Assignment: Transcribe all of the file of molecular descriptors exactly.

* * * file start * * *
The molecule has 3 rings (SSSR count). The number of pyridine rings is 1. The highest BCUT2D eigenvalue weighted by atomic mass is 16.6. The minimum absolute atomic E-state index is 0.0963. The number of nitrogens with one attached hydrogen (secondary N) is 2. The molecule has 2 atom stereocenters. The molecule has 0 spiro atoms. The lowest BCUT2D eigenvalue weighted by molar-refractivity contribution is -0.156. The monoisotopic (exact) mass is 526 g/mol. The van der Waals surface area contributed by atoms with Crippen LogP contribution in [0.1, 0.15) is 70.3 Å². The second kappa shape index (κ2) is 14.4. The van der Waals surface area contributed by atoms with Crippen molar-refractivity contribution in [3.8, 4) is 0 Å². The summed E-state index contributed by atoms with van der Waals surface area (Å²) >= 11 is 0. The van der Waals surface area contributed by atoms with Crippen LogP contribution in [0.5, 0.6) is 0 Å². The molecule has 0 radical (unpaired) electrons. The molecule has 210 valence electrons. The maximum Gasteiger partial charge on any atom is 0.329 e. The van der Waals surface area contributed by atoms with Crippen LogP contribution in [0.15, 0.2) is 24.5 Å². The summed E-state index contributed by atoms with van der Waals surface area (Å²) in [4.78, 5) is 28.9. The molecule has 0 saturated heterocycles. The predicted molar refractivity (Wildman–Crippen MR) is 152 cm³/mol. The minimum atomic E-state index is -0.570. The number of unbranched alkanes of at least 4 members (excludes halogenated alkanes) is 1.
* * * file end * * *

The molecule has 3 rings (SSSR count). The number of pyridine rings is 1. The highest BCUT2D eigenvalue weighted by atomic mass is 16.6. The minimum absolute atomic E-state index is 0.0963. The number of nitrogens with one attached hydrogen (secondary N) is 2. The molecule has 2 atom stereocenters. The molecule has 0 spiro atoms. The lowest BCUT2D eigenvalue weighted by molar-refractivity contribution is -0.156. The monoisotopic (exact) mass is 526 g/mol. The van der Waals surface area contributed by atoms with Crippen LogP contribution in [0.1, 0.15) is 70.3 Å². The second kappa shape index (κ2) is 14.4. The van der Waals surface area contributed by atoms with Crippen molar-refractivity contribution in [3.8, 4) is 0 Å². The summed E-state index contributed by atoms with van der Waals surface area (Å²) >= 11 is 0. The van der Waals surface area contributed by atoms with Crippen LogP contribution in [0.5, 0.6) is 0 Å². The molecule has 0 radical (unpaired) electrons. The molecule has 210 valence electrons. The maximum Gasteiger partial charge on any atom is 0.329 e. The van der Waals surface area contributed by atoms with Crippen LogP contribution in [0.15, 0.2) is 24.5 Å². The summed E-state index contributed by atoms with van der Waals surface area (Å²) in [4.78, 5) is 28.9. The molecule has 0 saturated heterocycles. The predicted molar refractivity (Wildman–Crippen MR) is 152 cm³/mol. The minimum atomic E-state index is -0.570. The number of unbranched alkanes of at least 4 members (excludes halogenated alkanes) is 1.